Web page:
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Ethereum Merge Myths, Busted

ethereum merge myths

Long story short, the Merge is probably the biggest event in not only the Ethereum network’s history but also the blockchain itself.

The Merge can mean a lot of different things for users of the second biggest cryptocurrency by market cap. The tech-savvy can find themselves in new and exciting development environments, but what could the Merge mean for ordinary users who hold ETH?

As Ethereum co-founder Vitalik Buterin aims to make Ethereum a more powerful and robust network, “deep changes” are to occur. Such “deep changes” include the Merge, and many rumours are brewing.

What is the Merge, exactly?

Ethereum’s Merge is the first part of five highly-anticipated network upgrades for the Ethereum network, where future steps include the ‘Surge’, ‘Verge’, ‘Purge’, and ‘Splurge’. These planned  upgrades are intended to update and upgrade Ethereum, and as a whole will scale, clean up,  and evolve the network.

To compare: Ethereum today can process up to 20 transactions per second. After all of the aforementioned upgrades, Ethereum would be able to potentially process 100,000 transactions per second.

In the Merge, Ethereum will change its consensus systemma  system (process of validating transactions on the network, securely) from being based on proof-of-work (PoW) to proof-of-stake (PoS).

PoW is a process of validating transactions on the blockchain that requires nodes (or computers) to race to solve cryptographic puzzles in order to “mine” the next block on the blockchain. As only one ‘winner’ is declared in each round of algorithms to solve, the amount of energy  required to maintain the network is highly disproportionate to what is actually being spent.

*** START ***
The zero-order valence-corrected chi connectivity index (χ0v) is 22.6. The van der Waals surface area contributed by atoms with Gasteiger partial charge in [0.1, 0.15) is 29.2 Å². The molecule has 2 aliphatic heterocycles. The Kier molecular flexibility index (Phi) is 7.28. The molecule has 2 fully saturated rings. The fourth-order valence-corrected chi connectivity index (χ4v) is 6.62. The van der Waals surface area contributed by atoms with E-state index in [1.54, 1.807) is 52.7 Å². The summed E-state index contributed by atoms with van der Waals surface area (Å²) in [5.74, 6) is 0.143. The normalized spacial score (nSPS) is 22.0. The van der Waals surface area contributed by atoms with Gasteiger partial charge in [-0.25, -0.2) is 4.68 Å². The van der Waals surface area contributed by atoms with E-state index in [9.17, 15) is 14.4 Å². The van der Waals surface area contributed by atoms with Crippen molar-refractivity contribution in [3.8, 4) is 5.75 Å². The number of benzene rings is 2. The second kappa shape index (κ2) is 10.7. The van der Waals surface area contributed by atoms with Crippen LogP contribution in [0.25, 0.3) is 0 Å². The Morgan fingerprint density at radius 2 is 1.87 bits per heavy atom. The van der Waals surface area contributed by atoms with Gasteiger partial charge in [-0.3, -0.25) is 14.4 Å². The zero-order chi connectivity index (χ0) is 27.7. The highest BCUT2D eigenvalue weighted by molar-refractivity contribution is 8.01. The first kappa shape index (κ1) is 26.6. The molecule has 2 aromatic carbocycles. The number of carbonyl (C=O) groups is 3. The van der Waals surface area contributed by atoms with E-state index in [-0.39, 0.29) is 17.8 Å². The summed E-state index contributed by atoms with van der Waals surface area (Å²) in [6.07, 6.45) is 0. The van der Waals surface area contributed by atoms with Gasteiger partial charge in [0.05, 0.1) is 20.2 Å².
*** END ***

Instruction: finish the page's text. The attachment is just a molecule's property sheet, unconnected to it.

Blockchains operating on PoW like Bitcoin are known to be energy-intensive, and are infamous for using vast amounts of electricity. The mass energy consumption from PoW-based networks are often a talking point for those not-so-keen on adopting crypto.  

PoS is different, and can set a different reputation for cryptocurrencies.  

In order to conduct transactions and keep the network secure, self-nominated “validators” are to  pledge at least 32 ETH to “stake” on the PoS version of Ethereum. The more native tokens staked means that there are more chances to win rewards, as the blockchain ledger continues to be written. Users also have the option to participate in staking via staking pools or cryptocurrency exchanges, by pooling smaller amounts of tokens to share rewards amongst  each other.

A huge selling point for the Merge is that it will reduce Ethereum’s network energy consumption by more than 99%. However, there’s some myths about the Merge that need to be debunked.

The Merge will not make Ethereum faster 

Although the Merge will make the Ethereum network more energy-efficient, it will not make transactions on the network any faster.

According to the Ethereum Foundation, blocks are produced roughly 10% more frequently on PoS than on PoW. This means that speeds wouldn’t change much.